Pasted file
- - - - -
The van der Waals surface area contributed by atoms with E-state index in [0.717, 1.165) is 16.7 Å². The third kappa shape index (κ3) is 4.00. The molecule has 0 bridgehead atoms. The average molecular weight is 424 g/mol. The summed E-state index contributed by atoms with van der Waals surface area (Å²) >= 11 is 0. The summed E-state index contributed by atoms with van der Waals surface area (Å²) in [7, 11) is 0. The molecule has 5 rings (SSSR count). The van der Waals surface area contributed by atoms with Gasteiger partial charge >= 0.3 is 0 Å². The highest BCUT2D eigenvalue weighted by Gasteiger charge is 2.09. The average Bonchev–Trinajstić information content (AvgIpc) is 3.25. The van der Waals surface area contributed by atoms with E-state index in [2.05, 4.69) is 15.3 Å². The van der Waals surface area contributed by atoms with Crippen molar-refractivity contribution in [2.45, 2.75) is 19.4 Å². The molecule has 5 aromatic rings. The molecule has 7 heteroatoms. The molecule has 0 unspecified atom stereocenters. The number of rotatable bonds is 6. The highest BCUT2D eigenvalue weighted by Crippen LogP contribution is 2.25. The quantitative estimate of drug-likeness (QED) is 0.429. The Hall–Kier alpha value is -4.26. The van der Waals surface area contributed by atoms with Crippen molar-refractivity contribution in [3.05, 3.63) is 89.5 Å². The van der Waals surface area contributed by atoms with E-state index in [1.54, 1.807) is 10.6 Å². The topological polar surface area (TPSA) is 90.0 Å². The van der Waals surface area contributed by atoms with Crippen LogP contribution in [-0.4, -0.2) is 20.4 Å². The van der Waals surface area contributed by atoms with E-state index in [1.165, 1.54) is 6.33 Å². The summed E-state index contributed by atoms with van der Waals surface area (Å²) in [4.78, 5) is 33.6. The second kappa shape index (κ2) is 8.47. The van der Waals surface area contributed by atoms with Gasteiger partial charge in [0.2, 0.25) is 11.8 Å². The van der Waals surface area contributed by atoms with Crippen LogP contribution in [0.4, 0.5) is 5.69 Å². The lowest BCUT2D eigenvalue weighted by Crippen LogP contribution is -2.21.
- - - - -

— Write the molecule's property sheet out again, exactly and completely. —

The van der Waals surface area contributed by atoms with E-state index in [0.717, 1.165) is 16.7 Å². The third kappa shape index (κ3) is 4.00. The molecule has 0 bridgehead atoms. The average molecular weight is 424 g/mol. The summed E-state index contributed by atoms with van der Waals surface area (Å²) >= 11 is 0. The summed E-state index contributed by atoms with van der Waals surface area (Å²) in [7, 11) is 0. The molecule has 5 rings (SSSR count). The van der Waals surface area contributed by atoms with Gasteiger partial charge >= 0.3 is 0 Å². The highest BCUT2D eigenvalue weighted by Gasteiger charge is 2.09. The average Bonchev–Trinajstić information content (AvgIpc) is 3.25. The van der Waals surface area contributed by atoms with E-state index in [2.05, 4.69) is 15.3 Å². The van der Waals surface area contributed by atoms with Crippen molar-refractivity contribution in [2.45, 2.75) is 19.4 Å². The molecule has 5 aromatic rings. The molecule has 7 heteroatoms. The molecule has 0 unspecified atom stereocenters. The number of rotatable bonds is 6. The highest BCUT2D eigenvalue weighted by Crippen LogP contribution is 2.25. The quantitative estimate of drug-likeness (QED) is 0.429. The Hall–Kier alpha value is -4.26. The van der Waals surface area contributed by atoms with Crippen molar-refractivity contribution in [3.05, 3.63) is 89.5 Å². The van der Waals surface area contributed by atoms with E-state index in [1.54, 1.807) is 10.6 Å². The topological polar surface area (TPSA) is 90.0 Å². The van der Waals surface area contributed by atoms with Crippen LogP contribution in [-0.4, -0.2) is 20.4 Å². The van der Waals surface area contributed by atoms with E-state index in [1.165, 1.54) is 6.33 Å². The summed E-state index contributed by atoms with van der Waals surface area (Å²) in [4.78, 5) is 33.6. The second kappa shape index (κ2) is 8.47. The van der Waals surface area contributed by atoms with Gasteiger partial charge in [0.2, 0.25) is 11.8 Å². The van der Waals surface area contributed by atoms with Crippen LogP contribution in [0.4, 0.5) is 5.69 Å². The lowest BCUT2D eigenvalue weighted by Crippen LogP contribution is -2.21.